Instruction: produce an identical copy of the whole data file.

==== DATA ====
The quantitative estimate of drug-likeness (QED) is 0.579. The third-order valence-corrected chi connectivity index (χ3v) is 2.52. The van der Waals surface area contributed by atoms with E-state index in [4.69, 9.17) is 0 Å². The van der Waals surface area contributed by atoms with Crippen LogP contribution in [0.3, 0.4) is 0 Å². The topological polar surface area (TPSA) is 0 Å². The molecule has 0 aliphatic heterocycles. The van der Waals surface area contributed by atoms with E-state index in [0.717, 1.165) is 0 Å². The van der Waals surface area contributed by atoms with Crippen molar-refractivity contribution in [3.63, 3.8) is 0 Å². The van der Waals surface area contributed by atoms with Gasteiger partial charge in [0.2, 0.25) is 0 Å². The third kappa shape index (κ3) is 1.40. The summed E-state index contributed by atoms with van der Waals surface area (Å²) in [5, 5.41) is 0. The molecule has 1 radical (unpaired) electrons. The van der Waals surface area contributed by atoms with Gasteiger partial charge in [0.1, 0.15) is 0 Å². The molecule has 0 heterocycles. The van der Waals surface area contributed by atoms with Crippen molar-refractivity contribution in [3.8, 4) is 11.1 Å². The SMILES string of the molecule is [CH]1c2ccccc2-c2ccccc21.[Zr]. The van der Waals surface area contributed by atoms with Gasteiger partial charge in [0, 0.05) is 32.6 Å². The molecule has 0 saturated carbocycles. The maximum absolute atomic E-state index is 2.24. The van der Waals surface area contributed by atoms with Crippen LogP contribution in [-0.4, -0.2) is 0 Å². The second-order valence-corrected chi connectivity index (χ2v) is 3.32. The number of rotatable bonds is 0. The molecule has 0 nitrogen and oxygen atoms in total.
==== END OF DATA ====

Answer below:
The quantitative estimate of drug-likeness (QED) is 0.579. The third-order valence-corrected chi connectivity index (χ3v) is 2.52. The van der Waals surface area contributed by atoms with E-state index in [4.69, 9.17) is 0 Å². The van der Waals surface area contributed by atoms with Crippen LogP contribution in [0.3, 0.4) is 0 Å². The topological polar surface area (TPSA) is 0 Å². The molecule has 0 aliphatic heterocycles. The van der Waals surface area contributed by atoms with E-state index in [0.717, 1.165) is 0 Å². The van der Waals surface area contributed by atoms with Crippen molar-refractivity contribution in [3.63, 3.8) is 0 Å². The van der Waals surface area contributed by atoms with Gasteiger partial charge in [0.2, 0.25) is 0 Å². The third kappa shape index (κ3) is 1.40. The summed E-state index contributed by atoms with van der Waals surface area (Å²) in [5, 5.41) is 0. The molecule has 1 radical (unpaired) electrons. The van der Waals surface area contributed by atoms with Gasteiger partial charge in [0.1, 0.15) is 0 Å². The molecule has 0 heterocycles. The van der Waals surface area contributed by atoms with Crippen molar-refractivity contribution in [3.8, 4) is 11.1 Å². The SMILES string of the molecule is [CH]1c2ccccc2-c2ccccc21.[Zr]. The van der Waals surface area contributed by atoms with Gasteiger partial charge in [0, 0.05) is 32.6 Å². The molecule has 0 saturated carbocycles. The maximum absolute atomic E-state index is 2.24. The van der Waals surface area contributed by atoms with Crippen LogP contribution in [-0.4, -0.2) is 0 Å². The second-order valence-corrected chi connectivity index (χ2v) is 3.32. The number of rotatable bonds is 0. The molecule has 0 nitrogen and oxygen atoms in total.